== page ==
Storm damage to choir windows, caused by flying glass from a nearby apartment tower, brought Connick window repair to the attention of the cathedral authorities in 1995.  A restoration project was undertaken employing Reflection Studios of nearby Emeryville, and involved cleaning, restoration and releading of the exposed south-side choir windows.  The Connick windows at Grace Cathedral received national recognition in 1999 from the Save America's Treasures project of the National Trust for Historic Preservation.  The resulting support, combined with a munificent donation by Mrs. Nancy Hammon, made it possible to complete the choir project.  The tall windows now sparkle in the sunlight and the famous "Connick blues" glow with their full intensity.  The restoration is the first step towards ensuring that future generations will be inspired by Grace Cathedral's Connick windows, and will continue to recognize them as spiritual and artistic treasures; as jewels of grace.

Michael Lampen began at Grace Cathedral as a chorister in 1956. He has been the Cathedral's archivist since 1982 and is the authority on its history and sacred art. On Thursday, May 22, 2003 Michael Lampen and Dean Alan Jones will be giving a free evening lecture/tour/homily entitled "Creation, Prophecy, Brotherhood" which will be an in-depth look at the Canticle of the Sun window by Loire and the Old and New Testament windows by Connick. The lecture will be in Grace Cathedral from 6 to 7 pm. Interested persons will need to sign up with Mary Wood (415-749-6327) as the size of the group will be limited. Binoculars or opera glasses are highly recommended.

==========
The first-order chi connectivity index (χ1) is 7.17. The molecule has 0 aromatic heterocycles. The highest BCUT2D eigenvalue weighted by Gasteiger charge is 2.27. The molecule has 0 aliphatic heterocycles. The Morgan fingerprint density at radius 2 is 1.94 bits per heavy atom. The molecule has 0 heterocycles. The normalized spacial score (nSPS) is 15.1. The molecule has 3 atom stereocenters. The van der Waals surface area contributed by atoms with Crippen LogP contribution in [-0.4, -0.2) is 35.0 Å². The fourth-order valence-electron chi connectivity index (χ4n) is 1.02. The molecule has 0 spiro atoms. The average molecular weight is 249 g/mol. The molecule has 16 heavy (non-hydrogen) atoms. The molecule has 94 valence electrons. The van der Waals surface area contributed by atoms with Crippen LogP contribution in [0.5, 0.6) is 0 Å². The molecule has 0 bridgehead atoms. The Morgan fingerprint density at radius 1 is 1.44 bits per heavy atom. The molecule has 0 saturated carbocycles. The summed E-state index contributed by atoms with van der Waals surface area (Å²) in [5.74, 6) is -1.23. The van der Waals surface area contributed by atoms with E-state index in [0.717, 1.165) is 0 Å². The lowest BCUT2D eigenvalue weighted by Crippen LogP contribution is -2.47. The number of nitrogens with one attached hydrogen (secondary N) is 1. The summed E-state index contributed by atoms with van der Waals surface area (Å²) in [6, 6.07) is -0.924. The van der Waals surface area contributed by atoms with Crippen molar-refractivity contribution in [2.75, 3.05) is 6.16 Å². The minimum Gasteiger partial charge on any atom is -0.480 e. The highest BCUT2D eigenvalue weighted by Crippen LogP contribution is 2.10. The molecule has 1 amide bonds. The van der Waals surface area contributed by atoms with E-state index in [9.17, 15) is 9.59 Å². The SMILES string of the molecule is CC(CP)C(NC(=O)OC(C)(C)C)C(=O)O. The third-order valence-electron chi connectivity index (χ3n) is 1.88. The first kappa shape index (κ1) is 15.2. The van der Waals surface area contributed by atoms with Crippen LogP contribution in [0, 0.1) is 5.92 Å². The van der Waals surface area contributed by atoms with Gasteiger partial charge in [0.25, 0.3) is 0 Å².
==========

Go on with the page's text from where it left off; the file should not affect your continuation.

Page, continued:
Design for Emily Gresham memorial window in lower East wall of South Transept - Grace Cathedral, San Francisco, California. Photograph from the Connick Collection, Fine Arts Department, courtesy of the Trustees, Boston Public Library 

Annemarie Sawkins, Associate Curator of the Patrick and Beatrice Haggerty Museum of Art, Marquette University, Milwaukee, will present a paper on the Connick windows in Joan of Arc Chapel (Marquette University) at the 23rd Canadian Conference of Medieval Art Historians at the University of Manitoba, Winnipeg, March 20-22, 2003.

St. George of Cappadocia
The Coronation of the Virgin in
Heaven. One of fifteen of the
medallions in the series of five
windows devoted to the Mysteries of
the Rosary Church of Saint Mary of
Redford, Detroit, Michigan.
Photograph courtesy of the Trustees
of the Boston Public Library.
The Gallery at the American Bible Society Presents